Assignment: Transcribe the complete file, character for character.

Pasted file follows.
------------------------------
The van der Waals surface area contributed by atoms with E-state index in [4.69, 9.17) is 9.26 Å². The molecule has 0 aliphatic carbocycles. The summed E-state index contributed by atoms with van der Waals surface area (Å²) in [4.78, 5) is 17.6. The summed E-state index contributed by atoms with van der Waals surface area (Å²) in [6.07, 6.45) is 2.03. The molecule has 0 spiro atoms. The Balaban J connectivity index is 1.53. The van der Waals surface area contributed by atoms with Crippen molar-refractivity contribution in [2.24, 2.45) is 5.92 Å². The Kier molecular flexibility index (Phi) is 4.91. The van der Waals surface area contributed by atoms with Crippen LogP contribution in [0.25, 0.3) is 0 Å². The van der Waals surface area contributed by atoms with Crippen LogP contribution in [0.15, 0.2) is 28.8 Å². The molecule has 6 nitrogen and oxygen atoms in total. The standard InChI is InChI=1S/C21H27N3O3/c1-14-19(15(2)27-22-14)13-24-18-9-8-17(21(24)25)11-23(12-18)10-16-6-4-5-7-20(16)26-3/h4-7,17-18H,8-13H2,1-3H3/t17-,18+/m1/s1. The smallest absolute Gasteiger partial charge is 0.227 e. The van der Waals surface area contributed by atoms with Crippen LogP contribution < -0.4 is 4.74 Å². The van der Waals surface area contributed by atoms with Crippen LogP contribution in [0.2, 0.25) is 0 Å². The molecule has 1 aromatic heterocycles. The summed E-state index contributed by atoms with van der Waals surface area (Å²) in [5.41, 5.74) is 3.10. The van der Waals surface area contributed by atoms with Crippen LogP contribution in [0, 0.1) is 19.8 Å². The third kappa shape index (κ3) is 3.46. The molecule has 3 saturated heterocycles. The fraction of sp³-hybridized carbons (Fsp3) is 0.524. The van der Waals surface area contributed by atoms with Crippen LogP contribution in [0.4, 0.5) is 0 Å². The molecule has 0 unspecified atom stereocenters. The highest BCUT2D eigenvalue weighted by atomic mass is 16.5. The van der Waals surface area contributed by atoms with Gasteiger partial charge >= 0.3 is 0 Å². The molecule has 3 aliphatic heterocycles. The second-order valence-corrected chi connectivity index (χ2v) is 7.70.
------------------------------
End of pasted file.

The van der Waals surface area contributed by atoms with E-state index in [4.69, 9.17) is 9.26 Å². The molecule has 0 aliphatic carbocycles. The summed E-state index contributed by atoms with van der Waals surface area (Å²) in [4.78, 5) is 17.6. The summed E-state index contributed by atoms with van der Waals surface area (Å²) in [6.07, 6.45) is 2.03. The molecule has 0 spiro atoms. The Balaban J connectivity index is 1.53. The van der Waals surface area contributed by atoms with Crippen molar-refractivity contribution in [2.24, 2.45) is 5.92 Å². The Kier molecular flexibility index (Phi) is 4.91. The van der Waals surface area contributed by atoms with Crippen LogP contribution in [0.25, 0.3) is 0 Å². The van der Waals surface area contributed by atoms with Crippen LogP contribution in [0.15, 0.2) is 28.8 Å². The molecule has 6 nitrogen and oxygen atoms in total. The standard InChI is InChI=1S/C21H27N3O3/c1-14-19(15(2)27-22-14)13-24-18-9-8-17(21(24)25)11-23(12-18)10-16-6-4-5-7-20(16)26-3/h4-7,17-18H,8-13H2,1-3H3/t17-,18+/m1/s1. The smallest absolute Gasteiger partial charge is 0.227 e. The van der Waals surface area contributed by atoms with Crippen LogP contribution < -0.4 is 4.74 Å². The van der Waals surface area contributed by atoms with Crippen LogP contribution in [0.2, 0.25) is 0 Å². The molecule has 1 aromatic heterocycles. The summed E-state index contributed by atoms with van der Waals surface area (Å²) in [5.41, 5.74) is 3.10. The van der Waals surface area contributed by atoms with Crippen LogP contribution in [0, 0.1) is 19.8 Å². The third kappa shape index (κ3) is 3.46. The molecule has 3 saturated heterocycles. The fraction of sp³-hybridized carbons (Fsp3) is 0.524. The van der Waals surface area contributed by atoms with Crippen LogP contribution in [0.4, 0.5) is 0 Å². The molecule has 0 unspecified atom stereocenters. The highest BCUT2D eigenvalue weighted by atomic mass is 16.5. The van der Waals surface area contributed by atoms with Gasteiger partial charge >= 0.3 is 0 Å². The molecule has 3 aliphatic heterocycles. The second-order valence-corrected chi connectivity index (χ2v) is 7.70.